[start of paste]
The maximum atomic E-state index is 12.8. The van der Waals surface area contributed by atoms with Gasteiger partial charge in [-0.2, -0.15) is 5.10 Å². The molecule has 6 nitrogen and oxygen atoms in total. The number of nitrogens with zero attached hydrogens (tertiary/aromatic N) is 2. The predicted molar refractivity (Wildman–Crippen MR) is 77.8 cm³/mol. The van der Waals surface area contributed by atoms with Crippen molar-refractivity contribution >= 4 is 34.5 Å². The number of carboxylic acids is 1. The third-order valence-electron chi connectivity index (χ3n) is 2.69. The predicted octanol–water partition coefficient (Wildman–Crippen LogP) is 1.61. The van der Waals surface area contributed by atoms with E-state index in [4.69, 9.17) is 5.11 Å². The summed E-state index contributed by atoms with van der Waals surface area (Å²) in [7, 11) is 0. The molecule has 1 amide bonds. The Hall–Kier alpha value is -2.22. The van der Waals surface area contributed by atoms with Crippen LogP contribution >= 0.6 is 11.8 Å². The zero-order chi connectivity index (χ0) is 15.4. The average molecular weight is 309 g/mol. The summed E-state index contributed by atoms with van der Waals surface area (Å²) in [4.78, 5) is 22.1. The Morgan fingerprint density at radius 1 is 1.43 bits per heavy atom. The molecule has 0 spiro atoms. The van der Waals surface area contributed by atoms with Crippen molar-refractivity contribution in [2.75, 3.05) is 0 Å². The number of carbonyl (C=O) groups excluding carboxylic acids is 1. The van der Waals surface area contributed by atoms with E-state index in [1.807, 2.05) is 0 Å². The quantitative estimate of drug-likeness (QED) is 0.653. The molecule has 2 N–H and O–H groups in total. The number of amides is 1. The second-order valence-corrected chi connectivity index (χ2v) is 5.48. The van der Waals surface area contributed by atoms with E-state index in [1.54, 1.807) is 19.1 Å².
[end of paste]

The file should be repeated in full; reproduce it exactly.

The maximum atomic E-state index is 12.8. The van der Waals surface area contributed by atoms with Gasteiger partial charge in [-0.2, -0.15) is 5.10 Å². The molecule has 6 nitrogen and oxygen atoms in total. The number of nitrogens with zero attached hydrogens (tertiary/aromatic N) is 2. The predicted molar refractivity (Wildman–Crippen MR) is 77.8 cm³/mol. The van der Waals surface area contributed by atoms with Crippen molar-refractivity contribution >= 4 is 34.5 Å². The number of carboxylic acids is 1. The third-order valence-electron chi connectivity index (χ3n) is 2.69. The predicted octanol–water partition coefficient (Wildman–Crippen LogP) is 1.61. The van der Waals surface area contributed by atoms with E-state index in [4.69, 9.17) is 5.11 Å². The summed E-state index contributed by atoms with van der Waals surface area (Å²) in [7, 11) is 0. The molecule has 1 amide bonds. The Hall–Kier alpha value is -2.22. The van der Waals surface area contributed by atoms with Crippen LogP contribution >= 0.6 is 11.8 Å². The zero-order chi connectivity index (χ0) is 15.4. The average molecular weight is 309 g/mol. The summed E-state index contributed by atoms with van der Waals surface area (Å²) in [4.78, 5) is 22.1. The Morgan fingerprint density at radius 1 is 1.43 bits per heavy atom. The molecule has 0 spiro atoms. The van der Waals surface area contributed by atoms with Crippen molar-refractivity contribution in [2.75, 3.05) is 0 Å². The number of carbonyl (C=O) groups excluding carboxylic acids is 1. The van der Waals surface area contributed by atoms with E-state index in [1.807, 2.05) is 0 Å². The quantitative estimate of drug-likeness (QED) is 0.653. The molecule has 2 N–H and O–H groups in total. The number of amides is 1. The second-order valence-corrected chi connectivity index (χ2v) is 5.48. The van der Waals surface area contributed by atoms with E-state index in [1.54, 1.807) is 19.1 Å².